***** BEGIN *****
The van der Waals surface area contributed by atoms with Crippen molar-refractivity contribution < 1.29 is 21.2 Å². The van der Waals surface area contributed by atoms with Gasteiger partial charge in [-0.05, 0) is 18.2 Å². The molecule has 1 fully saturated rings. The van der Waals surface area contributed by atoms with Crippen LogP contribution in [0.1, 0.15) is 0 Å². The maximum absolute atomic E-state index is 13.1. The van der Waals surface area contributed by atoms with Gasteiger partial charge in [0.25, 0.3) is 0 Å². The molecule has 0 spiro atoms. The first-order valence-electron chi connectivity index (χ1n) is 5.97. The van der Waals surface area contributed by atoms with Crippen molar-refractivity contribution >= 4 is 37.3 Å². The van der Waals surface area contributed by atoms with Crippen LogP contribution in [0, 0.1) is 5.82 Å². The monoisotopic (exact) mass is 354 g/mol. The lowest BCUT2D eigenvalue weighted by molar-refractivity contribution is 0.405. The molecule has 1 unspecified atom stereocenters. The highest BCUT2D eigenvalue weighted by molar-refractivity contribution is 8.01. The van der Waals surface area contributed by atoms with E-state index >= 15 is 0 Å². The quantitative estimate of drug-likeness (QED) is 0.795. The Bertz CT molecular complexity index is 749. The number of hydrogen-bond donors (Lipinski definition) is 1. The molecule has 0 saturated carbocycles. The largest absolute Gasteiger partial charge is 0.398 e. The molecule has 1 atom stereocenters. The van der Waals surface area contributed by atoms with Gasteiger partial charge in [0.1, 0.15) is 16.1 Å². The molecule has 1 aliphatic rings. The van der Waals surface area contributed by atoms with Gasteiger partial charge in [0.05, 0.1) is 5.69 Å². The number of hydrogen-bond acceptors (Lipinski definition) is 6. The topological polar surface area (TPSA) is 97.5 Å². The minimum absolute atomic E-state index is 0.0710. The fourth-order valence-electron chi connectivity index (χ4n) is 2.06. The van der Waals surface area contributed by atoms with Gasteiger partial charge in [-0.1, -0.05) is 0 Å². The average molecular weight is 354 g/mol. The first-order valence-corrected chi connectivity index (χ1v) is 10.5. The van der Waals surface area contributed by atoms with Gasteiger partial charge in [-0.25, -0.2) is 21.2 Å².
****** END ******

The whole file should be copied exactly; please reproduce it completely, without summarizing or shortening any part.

The van der Waals surface area contributed by atoms with Crippen molar-refractivity contribution < 1.29 is 21.2 Å². The van der Waals surface area contributed by atoms with Gasteiger partial charge in [-0.05, 0) is 18.2 Å². The molecule has 1 fully saturated rings. The van der Waals surface area contributed by atoms with Crippen LogP contribution in [0.1, 0.15) is 0 Å². The maximum absolute atomic E-state index is 13.1. The van der Waals surface area contributed by atoms with Gasteiger partial charge in [0.25, 0.3) is 0 Å². The molecule has 0 spiro atoms. The first-order valence-electron chi connectivity index (χ1n) is 5.97. The van der Waals surface area contributed by atoms with Crippen molar-refractivity contribution >= 4 is 37.3 Å². The van der Waals surface area contributed by atoms with Crippen LogP contribution in [0, 0.1) is 5.82 Å². The monoisotopic (exact) mass is 354 g/mol. The lowest BCUT2D eigenvalue weighted by molar-refractivity contribution is 0.405. The molecule has 1 unspecified atom stereocenters. The highest BCUT2D eigenvalue weighted by molar-refractivity contribution is 8.01. The van der Waals surface area contributed by atoms with E-state index >= 15 is 0 Å². The quantitative estimate of drug-likeness (QED) is 0.795. The Bertz CT molecular complexity index is 749. The number of hydrogen-bond donors (Lipinski definition) is 1. The molecule has 0 saturated carbocycles. The largest absolute Gasteiger partial charge is 0.398 e. The molecule has 1 atom stereocenters. The van der Waals surface area contributed by atoms with Gasteiger partial charge in [0.1, 0.15) is 16.1 Å². The molecule has 1 aliphatic rings. The van der Waals surface area contributed by atoms with Gasteiger partial charge in [0.05, 0.1) is 5.69 Å². The number of hydrogen-bond acceptors (Lipinski definition) is 6. The topological polar surface area (TPSA) is 97.5 Å². The minimum absolute atomic E-state index is 0.0710. The fourth-order valence-electron chi connectivity index (χ4n) is 2.06. The van der Waals surface area contributed by atoms with Gasteiger partial charge in [-0.1, -0.05) is 0 Å². The average molecular weight is 354 g/mol. The first-order valence-corrected chi connectivity index (χ1v) is 10.5. The van der Waals surface area contributed by atoms with Gasteiger partial charge in [-0.25, -0.2) is 21.2 Å².